Four-year graduation rates are now at 57.7 percent, an increase from last year, UT reported Thursday.
According to UT, the graduation rate is 2.6 percent higher than last year’s, and student diversity has also increased in the past year.
“These new numbers are very positive. I am proud of the work our faculty and University leaders have done to keep UT students on track for four-year graduation — and proud of our students’ success,” UT President Gregory Fenves said in a UT press release. “We will continue to work hard to help students graduate on time with a high-quality education.”
Comparing racial diversity from the previous year, UT also saw an increase in both Hispanic and African-American students admitted. The Hispanic student population increased to 22.1 percent and the African-American student population increased to 5.3 percent.
Xavier Clark, a political communication and communication studies senior, said he does not believe the University should be proud of a small increase.
“Due to the fact that minority representation continues to be a problem on campus, a small increase does not fix a history of systematic neglect towards students at UT,” Clark said. “We have to realize baby steps are just that, baby steps.”
Under former UT President William Powers Jr.’s tenure, the University announced a goal for the class of 2017 to be the first group to have at least 70 percent of the students graduate in four years. The report stated after two years, the persistence rate for this class is 90.5 percent, the highest on record.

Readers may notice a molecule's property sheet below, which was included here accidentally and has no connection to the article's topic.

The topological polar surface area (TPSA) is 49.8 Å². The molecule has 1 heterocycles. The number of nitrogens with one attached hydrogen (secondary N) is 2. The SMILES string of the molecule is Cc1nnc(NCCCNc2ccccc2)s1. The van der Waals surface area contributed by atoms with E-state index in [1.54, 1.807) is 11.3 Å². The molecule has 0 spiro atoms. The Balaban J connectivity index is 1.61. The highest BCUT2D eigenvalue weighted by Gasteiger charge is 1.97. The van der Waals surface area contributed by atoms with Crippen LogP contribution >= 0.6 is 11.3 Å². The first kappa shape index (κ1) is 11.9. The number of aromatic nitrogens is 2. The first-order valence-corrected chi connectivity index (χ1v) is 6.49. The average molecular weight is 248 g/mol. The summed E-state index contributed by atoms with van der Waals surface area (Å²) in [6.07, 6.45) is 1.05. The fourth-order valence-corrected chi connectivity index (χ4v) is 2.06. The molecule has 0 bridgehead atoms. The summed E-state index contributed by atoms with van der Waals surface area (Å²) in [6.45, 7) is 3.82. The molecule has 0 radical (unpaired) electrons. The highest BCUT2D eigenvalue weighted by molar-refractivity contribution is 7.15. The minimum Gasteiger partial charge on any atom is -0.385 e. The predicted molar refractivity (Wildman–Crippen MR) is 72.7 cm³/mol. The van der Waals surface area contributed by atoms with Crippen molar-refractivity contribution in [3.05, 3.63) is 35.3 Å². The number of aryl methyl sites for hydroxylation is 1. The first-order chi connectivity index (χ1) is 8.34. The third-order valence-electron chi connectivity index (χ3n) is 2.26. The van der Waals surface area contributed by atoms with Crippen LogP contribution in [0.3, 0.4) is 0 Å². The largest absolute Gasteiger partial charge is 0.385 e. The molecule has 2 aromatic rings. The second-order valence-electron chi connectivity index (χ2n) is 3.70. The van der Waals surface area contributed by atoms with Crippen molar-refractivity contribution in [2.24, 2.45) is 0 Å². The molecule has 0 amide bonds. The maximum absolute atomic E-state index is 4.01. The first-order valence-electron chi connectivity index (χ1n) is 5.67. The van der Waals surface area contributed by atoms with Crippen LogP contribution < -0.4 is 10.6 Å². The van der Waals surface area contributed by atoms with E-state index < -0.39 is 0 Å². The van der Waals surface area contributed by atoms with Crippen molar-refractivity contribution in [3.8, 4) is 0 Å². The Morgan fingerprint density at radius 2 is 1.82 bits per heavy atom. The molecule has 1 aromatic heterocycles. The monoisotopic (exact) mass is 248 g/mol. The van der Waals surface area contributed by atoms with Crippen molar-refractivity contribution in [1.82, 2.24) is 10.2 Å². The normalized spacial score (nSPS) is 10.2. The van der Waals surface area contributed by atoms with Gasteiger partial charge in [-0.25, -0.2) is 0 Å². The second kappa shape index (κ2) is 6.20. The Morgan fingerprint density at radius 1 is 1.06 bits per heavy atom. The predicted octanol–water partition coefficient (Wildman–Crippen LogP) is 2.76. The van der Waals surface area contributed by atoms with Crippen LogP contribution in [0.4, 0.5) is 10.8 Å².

Based on the data that was collected, Senior Vice Provost David Laude said University resources have contributed to the success of students.
“We began programmatic work so that the class of 2017 would have advantages of with respect to improved advising, course availability [and] registration availability, we are building a community around the class,” Laude said. “At this particular point, 85 percent of those students are on track to graduate.”
Although the University’s graduation rates are improving, Laude said the University still plans to help students get into classes they need through a program called Senior Countdown.
“The reality is that we have a lot of work to do in terms of whether a student is going to be able to get those courses they need in their junior or senior year,” Laude said. “Toward that, we have created a program called Senior Countdown, which is an opportunity for students starting in the class of 2016 to be guaranteed that if they sign up for it, they will be able to get the courses they need to graduate.”
The data also found that students returning after their freshman year increased to 95.5 percent. Other findings included UT received 43,592 freshman applicants this year, another UT record, and 7,746 freshmen enrolled at UT, a 6.3 percent increase from a year ago.
Despite the increase in graduation rates, neuroscience junior Brett Platis said he thinks this goal of students graduating in four years is not always the best solution.
“Everyone has to do what’s best for them,” Platis said. “A four year graduation rate isn’t what’s best for every kid and the University is trying to standardize graduation. That’s not what learning is about. That’s what pumping degrees out is.”